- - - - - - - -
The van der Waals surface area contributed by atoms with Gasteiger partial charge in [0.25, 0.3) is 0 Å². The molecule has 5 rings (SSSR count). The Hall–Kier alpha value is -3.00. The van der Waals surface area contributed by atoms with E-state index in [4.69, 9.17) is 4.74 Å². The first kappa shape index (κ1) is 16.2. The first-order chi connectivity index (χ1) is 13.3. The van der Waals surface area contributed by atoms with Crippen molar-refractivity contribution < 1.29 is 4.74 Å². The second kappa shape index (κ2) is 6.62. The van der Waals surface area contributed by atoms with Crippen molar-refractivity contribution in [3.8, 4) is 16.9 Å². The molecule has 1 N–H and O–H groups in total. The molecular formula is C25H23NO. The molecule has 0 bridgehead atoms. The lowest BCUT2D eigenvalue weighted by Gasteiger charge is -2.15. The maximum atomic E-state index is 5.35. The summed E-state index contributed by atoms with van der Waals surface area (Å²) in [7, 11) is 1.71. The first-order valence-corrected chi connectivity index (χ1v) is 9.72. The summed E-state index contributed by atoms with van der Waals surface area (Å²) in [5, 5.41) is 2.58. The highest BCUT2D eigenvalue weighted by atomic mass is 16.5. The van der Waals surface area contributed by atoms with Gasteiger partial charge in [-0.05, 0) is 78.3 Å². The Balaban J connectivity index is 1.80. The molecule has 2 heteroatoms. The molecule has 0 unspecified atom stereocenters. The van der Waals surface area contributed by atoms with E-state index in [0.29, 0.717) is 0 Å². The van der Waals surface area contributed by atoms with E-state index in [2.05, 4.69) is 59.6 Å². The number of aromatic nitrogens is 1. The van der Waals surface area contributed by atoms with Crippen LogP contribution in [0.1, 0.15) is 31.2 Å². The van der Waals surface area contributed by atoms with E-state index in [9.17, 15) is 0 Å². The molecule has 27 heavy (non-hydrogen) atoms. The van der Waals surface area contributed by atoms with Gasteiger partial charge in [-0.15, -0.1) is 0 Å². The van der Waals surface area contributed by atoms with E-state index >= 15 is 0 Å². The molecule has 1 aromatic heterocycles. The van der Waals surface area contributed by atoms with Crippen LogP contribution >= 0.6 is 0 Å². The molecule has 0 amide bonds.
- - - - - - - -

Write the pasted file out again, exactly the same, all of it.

The van der Waals surface area contributed by atoms with Gasteiger partial charge in [0.25, 0.3) is 0 Å². The molecule has 5 rings (SSSR count). The Hall–Kier alpha value is -3.00. The van der Waals surface area contributed by atoms with E-state index in [4.69, 9.17) is 4.74 Å². The first kappa shape index (κ1) is 16.2. The first-order chi connectivity index (χ1) is 13.3. The van der Waals surface area contributed by atoms with Crippen molar-refractivity contribution < 1.29 is 4.74 Å². The second kappa shape index (κ2) is 6.62. The van der Waals surface area contributed by atoms with Crippen molar-refractivity contribution in [3.8, 4) is 16.9 Å². The molecule has 1 N–H and O–H groups in total. The molecular formula is C25H23NO. The molecule has 0 bridgehead atoms. The lowest BCUT2D eigenvalue weighted by Gasteiger charge is -2.15. The maximum atomic E-state index is 5.35. The summed E-state index contributed by atoms with van der Waals surface area (Å²) in [7, 11) is 1.71. The first-order valence-corrected chi connectivity index (χ1v) is 9.72. The summed E-state index contributed by atoms with van der Waals surface area (Å²) in [5, 5.41) is 2.58. The highest BCUT2D eigenvalue weighted by atomic mass is 16.5. The van der Waals surface area contributed by atoms with Gasteiger partial charge in [-0.05, 0) is 78.3 Å². The Balaban J connectivity index is 1.80. The molecule has 2 heteroatoms. The molecule has 0 unspecified atom stereocenters. The van der Waals surface area contributed by atoms with E-state index in [0.29, 0.717) is 0 Å². The van der Waals surface area contributed by atoms with E-state index in [2.05, 4.69) is 59.6 Å². The number of aromatic nitrogens is 1. The van der Waals surface area contributed by atoms with Crippen LogP contribution in [0.1, 0.15) is 31.2 Å². The van der Waals surface area contributed by atoms with E-state index in [9.17, 15) is 0 Å². The molecule has 27 heavy (non-hydrogen) atoms. The van der Waals surface area contributed by atoms with Gasteiger partial charge in [-0.15, -0.1) is 0 Å². The van der Waals surface area contributed by atoms with E-state index >= 15 is 0 Å². The molecule has 1 aromatic heterocycles. The van der Waals surface area contributed by atoms with Crippen LogP contribution >= 0.6 is 0 Å². The molecule has 0 amide bonds.